# Hooke's Law and plastic materials

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1. Jan 9, 2016

### MBBphys

Hi,
All materials exhibit elastic deformation up to a certain limit, beyond which they exhibit plastic deformation.
Some materials, such as plasticine, have extremely tiny elastic regions, so we call them 'plastic materials'.
Some, like rubber, have large elastic regions, so we call them 'elastic materials'.
For some materials, within their elastic region, the force is directly proportional to the extension, and we say that these materials obey Hooke's Law.

Is that right? Or is it that plastic materials have no elastic region?
Would much appreciate your help :)

2. Jan 9, 2016

### SteamKing

Staff Emeritus
Consulting a dictionary would go a long way to clearing up your confusion here.

A material is said to be elastic if, when it is loaded, it spontaneously springs back to its original shape after the load is removed. If a material is loaded and takes up a new shape that is retained after the load is removed, then the material is said to exhibit plastic behavior.

Hooke's Law states that the amount of strain or deformation a material undergoes is proportional to the force applied, much like a spring is stretched by a given amount if a unit load is applied, it will stretch twice that amount if twice the load is applied.

If this loading occurs in the elastic region of the material, when the load is removed, the material will resume its original shape.
If a material is loaded beyond the elastic region, the amount of deformation or strain is no longer directly proportional to the amount of force applied, and when the force is removed, the material will retain what is called a permanent set, since the material is no longer in the elastic region.

The stress-strain diagram above is typical of the behavior of mild steel under load. If the material is loaded beyond the yield stress, you would find the strain produced by running a horizontal line from the stress axis over to the curve to find the intersection. When the load producing this stress is removed, you would find the permanent set by drawing a line from the intersection point down to the strain axis, but instead of a vertical line, this line would have a slope equal to the Young's modulus of the material.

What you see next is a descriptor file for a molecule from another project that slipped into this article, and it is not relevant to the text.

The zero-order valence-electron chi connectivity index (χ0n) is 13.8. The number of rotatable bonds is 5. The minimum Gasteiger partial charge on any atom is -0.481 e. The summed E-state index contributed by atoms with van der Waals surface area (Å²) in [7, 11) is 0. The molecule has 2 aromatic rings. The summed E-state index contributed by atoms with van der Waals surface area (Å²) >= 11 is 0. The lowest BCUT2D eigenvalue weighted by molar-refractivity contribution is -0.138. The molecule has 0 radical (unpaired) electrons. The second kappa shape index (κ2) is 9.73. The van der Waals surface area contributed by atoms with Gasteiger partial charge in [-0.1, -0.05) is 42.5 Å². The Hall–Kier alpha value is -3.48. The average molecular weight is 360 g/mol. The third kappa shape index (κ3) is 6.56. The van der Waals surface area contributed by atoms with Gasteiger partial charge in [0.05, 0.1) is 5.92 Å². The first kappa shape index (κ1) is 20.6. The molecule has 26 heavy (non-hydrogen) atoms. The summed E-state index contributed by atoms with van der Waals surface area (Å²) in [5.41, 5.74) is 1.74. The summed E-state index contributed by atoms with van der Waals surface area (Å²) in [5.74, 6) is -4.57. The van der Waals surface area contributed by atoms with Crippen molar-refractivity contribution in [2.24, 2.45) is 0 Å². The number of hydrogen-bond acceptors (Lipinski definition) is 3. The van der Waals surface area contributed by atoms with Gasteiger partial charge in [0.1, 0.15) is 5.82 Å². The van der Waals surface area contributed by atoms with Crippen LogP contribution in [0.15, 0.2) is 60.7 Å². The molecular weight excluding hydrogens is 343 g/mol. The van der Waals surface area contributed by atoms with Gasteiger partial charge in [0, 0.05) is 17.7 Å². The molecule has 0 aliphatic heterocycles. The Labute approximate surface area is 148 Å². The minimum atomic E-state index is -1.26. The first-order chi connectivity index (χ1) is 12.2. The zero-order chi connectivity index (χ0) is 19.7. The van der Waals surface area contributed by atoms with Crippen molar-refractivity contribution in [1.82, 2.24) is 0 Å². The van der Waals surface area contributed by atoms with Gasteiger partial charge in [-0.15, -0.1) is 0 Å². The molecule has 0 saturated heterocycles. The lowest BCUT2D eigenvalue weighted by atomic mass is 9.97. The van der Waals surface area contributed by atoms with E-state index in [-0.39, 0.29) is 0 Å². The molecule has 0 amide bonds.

3. Jan 10, 2016

### Staff: Mentor

In my judgment, your assessment is correct.

4. Jan 10, 2016

### MBBphys

Thanks for your reply, but I am confused about that image that you provided regarding the stress-strain graph for a ductile material.
So, you keep increasing force on the wire and measuring the extension; you get to the elastic limit. Then you keep increasing the force, but why do we have the second yield point (the 'hump' in the graph)? How come at the same stress level we have one lower strain value and one higher strain value?
Then, why is it that the breaking point (fracture) is at a lower stress level than the ultimate tensile strength level? How is it possible that it does not break at a higher force but then breaks at a lower stress level?
I am really confused about that diagram; the stress-strain graph for brittle and polymeric materials is quite easy, but this ductile material one is so difficult to grasp :(
I would really be grateful if you could explain that graph to me. Thank you so much for your help

5. Jan 10, 2016

### SteamKing

Staff Emeritus
That particular graph of stress-strain behavior was for a typical mild steel, which of course, is an alloy of iron, carbon, and other trace elements. The shape of this curve is not typical of other common metals, such as aluminum, which does not have all of the jogs that mild steel does. Aluminum also does not exhibit the typical elastic region behavior that mild steel does. The Young's modulus for aluminum is determined using the value for the stress which corresponds to an arbitrary value of strain (typically 0.2%)

This behavior is due to the nature of steel. Since it's an alloy chiefly of iron and carbon, after the material reaches yield, there is a dislocation in the structure of the metal, as the carbon atoms mixed in with the iron atoms are knocked out of position in the steel crystal.

https://en.wikipedia.org/wiki/Stress–strain_curve

There are two different ways to calculate the stress used in the typical stress-strain diagram for mild steel, and curves for both methods are plotted below:

Curve A is plotted using the apparent stress in the test sample, which is based on its original dimensions. When a steel test piece is loaded beyond its elastic limit, it begins to deform in a plastic manner, which is not confined solely to changes in the length of the sample. The cross section of the sample also changes dimension, which phenomenon is called 'necking'. A circular cross section, for example, becomes smaller in diameter, thus reducing its area from the original value, which also increases the actual calculated stress for a given tensile load.

If the computed stress during the test uses the actual area of the sample as it changes diameter, then the plot of stress-strain becomes Curve B, where the stress continues to increase after yield until the sample finally breaks.

6. Jan 15, 2016

### MBBphys

Thank you for your comprehensive reply! The bit about the cross sectional area was what I didn't get at first; thank you :)